Dental experts are trialling a new gel that regenerates teeth within a month.
A team of French scientists are investigating a peptide which, when embedded in a soft gel or thin film, can be placed next to a cavity to encourage cells inside teeth to regenerate.
That’s according to a new study in the journal ACS Nano, which believes the technology is the first of its kind.
The gel – or thin film – may scrap the need to fill cavities or drill deep into the root canal of an infected tooth, helping dental phobic-patients everywhere.
Nadia Benkirane-Jessel, a scientist at the Institut National de la Sante et de la Recherche Medicale and a co-author of the paper, says: ‘It’s not like toothpaste which prevent cavities. Here, we are really trying to control cavities (after they develop).’
She suggests that, instead of a drill, a quick dab of gel or a thin film against an infected tooth could heal teeth from within.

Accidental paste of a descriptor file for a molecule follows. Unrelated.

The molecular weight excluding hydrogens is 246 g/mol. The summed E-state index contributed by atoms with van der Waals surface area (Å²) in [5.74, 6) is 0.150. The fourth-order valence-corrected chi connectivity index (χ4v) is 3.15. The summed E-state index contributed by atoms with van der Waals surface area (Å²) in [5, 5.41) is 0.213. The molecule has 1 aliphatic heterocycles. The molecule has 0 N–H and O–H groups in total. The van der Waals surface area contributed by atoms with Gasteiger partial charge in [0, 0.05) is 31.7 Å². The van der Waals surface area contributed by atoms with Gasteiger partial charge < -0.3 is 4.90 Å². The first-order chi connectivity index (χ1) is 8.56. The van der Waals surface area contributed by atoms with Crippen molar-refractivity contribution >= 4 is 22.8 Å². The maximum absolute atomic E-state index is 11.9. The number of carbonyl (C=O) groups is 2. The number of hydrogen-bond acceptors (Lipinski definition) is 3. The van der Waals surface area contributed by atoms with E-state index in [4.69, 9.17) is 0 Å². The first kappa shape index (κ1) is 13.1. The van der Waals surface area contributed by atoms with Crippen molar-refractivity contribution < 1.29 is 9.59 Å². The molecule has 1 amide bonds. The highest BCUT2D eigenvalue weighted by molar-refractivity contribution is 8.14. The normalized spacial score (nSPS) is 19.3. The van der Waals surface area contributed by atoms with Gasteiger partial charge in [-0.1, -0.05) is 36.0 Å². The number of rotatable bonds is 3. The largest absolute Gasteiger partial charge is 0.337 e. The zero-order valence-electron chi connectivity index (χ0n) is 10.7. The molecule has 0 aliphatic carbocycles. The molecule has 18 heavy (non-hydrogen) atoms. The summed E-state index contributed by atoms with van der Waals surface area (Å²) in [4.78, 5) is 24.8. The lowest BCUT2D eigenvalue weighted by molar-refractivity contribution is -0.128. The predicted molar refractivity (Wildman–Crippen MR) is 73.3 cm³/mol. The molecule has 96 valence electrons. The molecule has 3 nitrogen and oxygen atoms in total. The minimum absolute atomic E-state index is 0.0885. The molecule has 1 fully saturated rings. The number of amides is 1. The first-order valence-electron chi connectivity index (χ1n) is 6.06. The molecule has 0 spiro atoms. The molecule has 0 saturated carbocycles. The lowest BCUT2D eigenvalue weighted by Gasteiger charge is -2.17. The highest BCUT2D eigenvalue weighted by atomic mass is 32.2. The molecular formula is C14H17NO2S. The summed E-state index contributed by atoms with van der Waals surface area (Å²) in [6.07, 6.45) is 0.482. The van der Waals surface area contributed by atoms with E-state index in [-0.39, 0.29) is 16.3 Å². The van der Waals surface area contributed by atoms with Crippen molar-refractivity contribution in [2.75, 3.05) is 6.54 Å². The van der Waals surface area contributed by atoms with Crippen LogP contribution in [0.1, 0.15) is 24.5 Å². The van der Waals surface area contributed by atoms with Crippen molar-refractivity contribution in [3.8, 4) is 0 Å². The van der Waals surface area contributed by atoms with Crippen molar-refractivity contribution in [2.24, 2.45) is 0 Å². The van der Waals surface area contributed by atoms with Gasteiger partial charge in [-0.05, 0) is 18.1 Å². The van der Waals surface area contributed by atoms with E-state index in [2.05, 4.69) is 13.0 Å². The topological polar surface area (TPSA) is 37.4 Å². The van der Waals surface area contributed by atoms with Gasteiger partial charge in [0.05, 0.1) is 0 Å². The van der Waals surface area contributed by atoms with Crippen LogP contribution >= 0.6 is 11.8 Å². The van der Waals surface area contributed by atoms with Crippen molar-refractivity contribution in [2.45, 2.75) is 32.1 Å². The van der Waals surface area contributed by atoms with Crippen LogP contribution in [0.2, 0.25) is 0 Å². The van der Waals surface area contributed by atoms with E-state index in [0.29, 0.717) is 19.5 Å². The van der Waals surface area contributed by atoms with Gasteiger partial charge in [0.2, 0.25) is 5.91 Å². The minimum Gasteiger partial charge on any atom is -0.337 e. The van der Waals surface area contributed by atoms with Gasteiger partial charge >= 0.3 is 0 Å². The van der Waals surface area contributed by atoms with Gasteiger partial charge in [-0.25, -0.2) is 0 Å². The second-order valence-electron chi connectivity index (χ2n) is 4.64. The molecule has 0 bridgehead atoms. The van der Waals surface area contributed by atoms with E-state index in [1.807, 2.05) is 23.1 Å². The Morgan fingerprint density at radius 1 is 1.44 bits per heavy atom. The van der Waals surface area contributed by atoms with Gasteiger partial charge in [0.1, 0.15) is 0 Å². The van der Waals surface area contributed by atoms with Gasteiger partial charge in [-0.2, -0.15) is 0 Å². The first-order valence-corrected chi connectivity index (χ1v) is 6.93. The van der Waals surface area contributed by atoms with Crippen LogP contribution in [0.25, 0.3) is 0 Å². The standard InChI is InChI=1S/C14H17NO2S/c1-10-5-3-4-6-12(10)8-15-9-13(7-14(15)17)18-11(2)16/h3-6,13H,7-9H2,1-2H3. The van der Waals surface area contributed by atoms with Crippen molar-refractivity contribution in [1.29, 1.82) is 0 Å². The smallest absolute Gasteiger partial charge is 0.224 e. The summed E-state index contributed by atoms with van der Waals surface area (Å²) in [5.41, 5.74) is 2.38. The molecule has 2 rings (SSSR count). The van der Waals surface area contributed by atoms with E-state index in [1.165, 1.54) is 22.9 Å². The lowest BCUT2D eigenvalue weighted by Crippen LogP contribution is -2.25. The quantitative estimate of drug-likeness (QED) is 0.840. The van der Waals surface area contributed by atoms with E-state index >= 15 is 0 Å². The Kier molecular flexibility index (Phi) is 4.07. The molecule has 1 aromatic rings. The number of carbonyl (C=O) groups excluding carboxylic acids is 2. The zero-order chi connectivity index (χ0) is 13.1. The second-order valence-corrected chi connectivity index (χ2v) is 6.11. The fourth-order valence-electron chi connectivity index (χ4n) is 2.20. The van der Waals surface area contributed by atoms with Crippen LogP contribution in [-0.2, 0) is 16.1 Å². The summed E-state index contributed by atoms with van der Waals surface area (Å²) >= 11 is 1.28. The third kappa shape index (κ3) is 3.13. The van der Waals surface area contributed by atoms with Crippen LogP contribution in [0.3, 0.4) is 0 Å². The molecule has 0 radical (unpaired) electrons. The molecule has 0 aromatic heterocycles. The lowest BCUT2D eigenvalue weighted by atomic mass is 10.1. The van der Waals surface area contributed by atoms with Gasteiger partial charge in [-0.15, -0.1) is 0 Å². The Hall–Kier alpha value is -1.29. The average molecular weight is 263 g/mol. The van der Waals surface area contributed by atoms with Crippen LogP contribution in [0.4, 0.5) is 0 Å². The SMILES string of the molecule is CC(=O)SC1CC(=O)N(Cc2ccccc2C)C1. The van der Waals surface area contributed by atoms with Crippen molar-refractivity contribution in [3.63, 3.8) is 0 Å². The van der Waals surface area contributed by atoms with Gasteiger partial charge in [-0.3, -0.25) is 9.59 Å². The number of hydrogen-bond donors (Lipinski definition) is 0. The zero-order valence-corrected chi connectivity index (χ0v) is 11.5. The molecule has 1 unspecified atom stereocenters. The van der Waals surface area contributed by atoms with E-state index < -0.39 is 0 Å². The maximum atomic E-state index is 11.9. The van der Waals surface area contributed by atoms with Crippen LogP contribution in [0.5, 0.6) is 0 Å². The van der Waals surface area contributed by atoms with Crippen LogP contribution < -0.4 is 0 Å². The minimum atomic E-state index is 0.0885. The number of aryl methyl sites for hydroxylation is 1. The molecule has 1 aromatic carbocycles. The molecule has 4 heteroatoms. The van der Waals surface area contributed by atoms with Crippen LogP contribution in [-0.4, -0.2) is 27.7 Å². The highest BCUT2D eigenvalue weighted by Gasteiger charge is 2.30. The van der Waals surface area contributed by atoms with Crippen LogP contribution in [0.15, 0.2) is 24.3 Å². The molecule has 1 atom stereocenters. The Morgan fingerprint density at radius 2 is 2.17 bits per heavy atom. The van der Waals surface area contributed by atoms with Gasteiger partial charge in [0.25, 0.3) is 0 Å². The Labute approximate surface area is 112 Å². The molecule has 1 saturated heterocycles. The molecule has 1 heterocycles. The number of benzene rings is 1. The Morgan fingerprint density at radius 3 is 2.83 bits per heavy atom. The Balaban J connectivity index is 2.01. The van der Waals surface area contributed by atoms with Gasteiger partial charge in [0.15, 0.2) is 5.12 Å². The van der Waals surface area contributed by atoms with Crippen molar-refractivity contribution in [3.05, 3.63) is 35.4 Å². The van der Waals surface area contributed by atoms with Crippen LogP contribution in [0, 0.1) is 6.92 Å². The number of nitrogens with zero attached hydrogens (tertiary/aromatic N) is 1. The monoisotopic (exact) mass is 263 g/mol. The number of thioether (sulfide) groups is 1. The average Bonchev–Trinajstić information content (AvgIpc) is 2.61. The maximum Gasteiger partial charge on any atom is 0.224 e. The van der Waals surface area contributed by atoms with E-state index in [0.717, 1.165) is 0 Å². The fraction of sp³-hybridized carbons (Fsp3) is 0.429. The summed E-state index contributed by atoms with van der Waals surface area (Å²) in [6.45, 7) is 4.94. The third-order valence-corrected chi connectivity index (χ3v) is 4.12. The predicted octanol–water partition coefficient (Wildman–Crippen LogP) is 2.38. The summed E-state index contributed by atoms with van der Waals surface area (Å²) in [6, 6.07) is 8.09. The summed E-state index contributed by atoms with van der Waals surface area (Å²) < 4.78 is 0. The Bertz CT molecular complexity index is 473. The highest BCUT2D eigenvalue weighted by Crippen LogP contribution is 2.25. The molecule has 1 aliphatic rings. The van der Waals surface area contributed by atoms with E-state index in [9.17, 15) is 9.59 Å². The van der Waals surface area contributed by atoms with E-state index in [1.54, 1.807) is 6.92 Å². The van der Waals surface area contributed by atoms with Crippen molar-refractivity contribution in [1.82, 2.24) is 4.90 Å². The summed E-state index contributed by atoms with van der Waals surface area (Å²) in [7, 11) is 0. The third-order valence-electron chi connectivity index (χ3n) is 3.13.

The gel or thin film contains a peptide known as MSH, or melanocyte-stimulating hormone.
Previous experiments, reported in the Proceedings of the National Academy of Sciences, showed that MSH encourages bone regeneration and French scientists considered that if the MSH were applied to teeth, it should help healing as well.
To test their theory, they applied either a film or gel, both of which contained MSH, to cavity-filled mice teeth.
After about one month, the cavities had disappeared, the paper said.
Nadia Benkirane-Jessel cautions that the MSH-containing films or gels only treat cavities; they don’t prevent them – and regenerating a tooth from within would only be useful in a relatively small number of cases.
Numerous clinical trials over several years will have to be completed before the MSH-containing gels or films are available to treat cavities in humans.